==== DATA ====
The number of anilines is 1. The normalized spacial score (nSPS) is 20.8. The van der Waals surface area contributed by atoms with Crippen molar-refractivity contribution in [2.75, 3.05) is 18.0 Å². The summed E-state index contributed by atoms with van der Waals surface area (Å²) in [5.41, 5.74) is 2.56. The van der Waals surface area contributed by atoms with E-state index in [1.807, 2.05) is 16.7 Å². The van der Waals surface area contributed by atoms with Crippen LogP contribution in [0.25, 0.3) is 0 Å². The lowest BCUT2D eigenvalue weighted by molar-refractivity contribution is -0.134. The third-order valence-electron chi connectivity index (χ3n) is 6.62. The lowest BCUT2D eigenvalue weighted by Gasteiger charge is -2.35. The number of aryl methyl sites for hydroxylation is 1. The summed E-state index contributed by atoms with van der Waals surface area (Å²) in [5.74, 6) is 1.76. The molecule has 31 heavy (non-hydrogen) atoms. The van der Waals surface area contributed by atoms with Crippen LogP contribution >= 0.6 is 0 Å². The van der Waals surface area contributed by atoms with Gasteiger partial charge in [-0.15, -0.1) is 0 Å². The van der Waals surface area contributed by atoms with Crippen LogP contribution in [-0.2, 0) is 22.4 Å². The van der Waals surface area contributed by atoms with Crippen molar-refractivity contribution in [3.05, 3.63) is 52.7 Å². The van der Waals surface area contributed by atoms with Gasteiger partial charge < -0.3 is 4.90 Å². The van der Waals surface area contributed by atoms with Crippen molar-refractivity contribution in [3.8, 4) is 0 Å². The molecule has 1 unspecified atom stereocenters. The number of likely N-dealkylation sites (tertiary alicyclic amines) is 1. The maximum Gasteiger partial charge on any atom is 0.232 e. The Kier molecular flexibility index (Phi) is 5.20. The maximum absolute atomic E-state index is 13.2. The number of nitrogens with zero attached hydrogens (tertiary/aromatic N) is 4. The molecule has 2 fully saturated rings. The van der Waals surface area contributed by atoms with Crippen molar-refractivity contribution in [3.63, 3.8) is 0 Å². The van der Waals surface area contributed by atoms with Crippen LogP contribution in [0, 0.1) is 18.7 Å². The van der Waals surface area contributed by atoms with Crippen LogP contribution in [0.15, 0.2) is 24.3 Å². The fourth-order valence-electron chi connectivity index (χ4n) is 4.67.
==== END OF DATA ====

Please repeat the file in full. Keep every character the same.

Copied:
The number of anilines is 1. The normalized spacial score (nSPS) is 20.8. The van der Waals surface area contributed by atoms with Crippen molar-refractivity contribution in [2.75, 3.05) is 18.0 Å². The summed E-state index contributed by atoms with van der Waals surface area (Å²) in [5.41, 5.74) is 2.56. The van der Waals surface area contributed by atoms with E-state index in [1.807, 2.05) is 16.7 Å². The van der Waals surface area contributed by atoms with Crippen LogP contribution in [0.25, 0.3) is 0 Å². The lowest BCUT2D eigenvalue weighted by molar-refractivity contribution is -0.134. The third-order valence-electron chi connectivity index (χ3n) is 6.62. The lowest BCUT2D eigenvalue weighted by Gasteiger charge is -2.35. The number of aryl methyl sites for hydroxylation is 1. The summed E-state index contributed by atoms with van der Waals surface area (Å²) in [5.74, 6) is 1.76. The molecule has 31 heavy (non-hydrogen) atoms. The van der Waals surface area contributed by atoms with Crippen LogP contribution >= 0.6 is 0 Å². The van der Waals surface area contributed by atoms with Gasteiger partial charge in [-0.15, -0.1) is 0 Å². The van der Waals surface area contributed by atoms with Crippen LogP contribution in [-0.2, 0) is 22.4 Å². The van der Waals surface area contributed by atoms with Crippen molar-refractivity contribution in [3.05, 3.63) is 52.7 Å². The van der Waals surface area contributed by atoms with Gasteiger partial charge < -0.3 is 4.90 Å². The van der Waals surface area contributed by atoms with Crippen molar-refractivity contribution in [3.8, 4) is 0 Å². The molecule has 1 unspecified atom stereocenters. The number of likely N-dealkylation sites (tertiary alicyclic amines) is 1. The maximum Gasteiger partial charge on any atom is 0.232 e. The Kier molecular flexibility index (Phi) is 5.20. The maximum absolute atomic E-state index is 13.2. The number of nitrogens with zero attached hydrogens (tertiary/aromatic N) is 4. The molecule has 2 fully saturated rings. The van der Waals surface area contributed by atoms with Crippen molar-refractivity contribution in [3.63, 3.8) is 0 Å². The van der Waals surface area contributed by atoms with Crippen LogP contribution in [0, 0.1) is 18.7 Å². The van der Waals surface area contributed by atoms with Crippen LogP contribution in [0.15, 0.2) is 24.3 Å². The fourth-order valence-electron chi connectivity index (χ4n) is 4.67.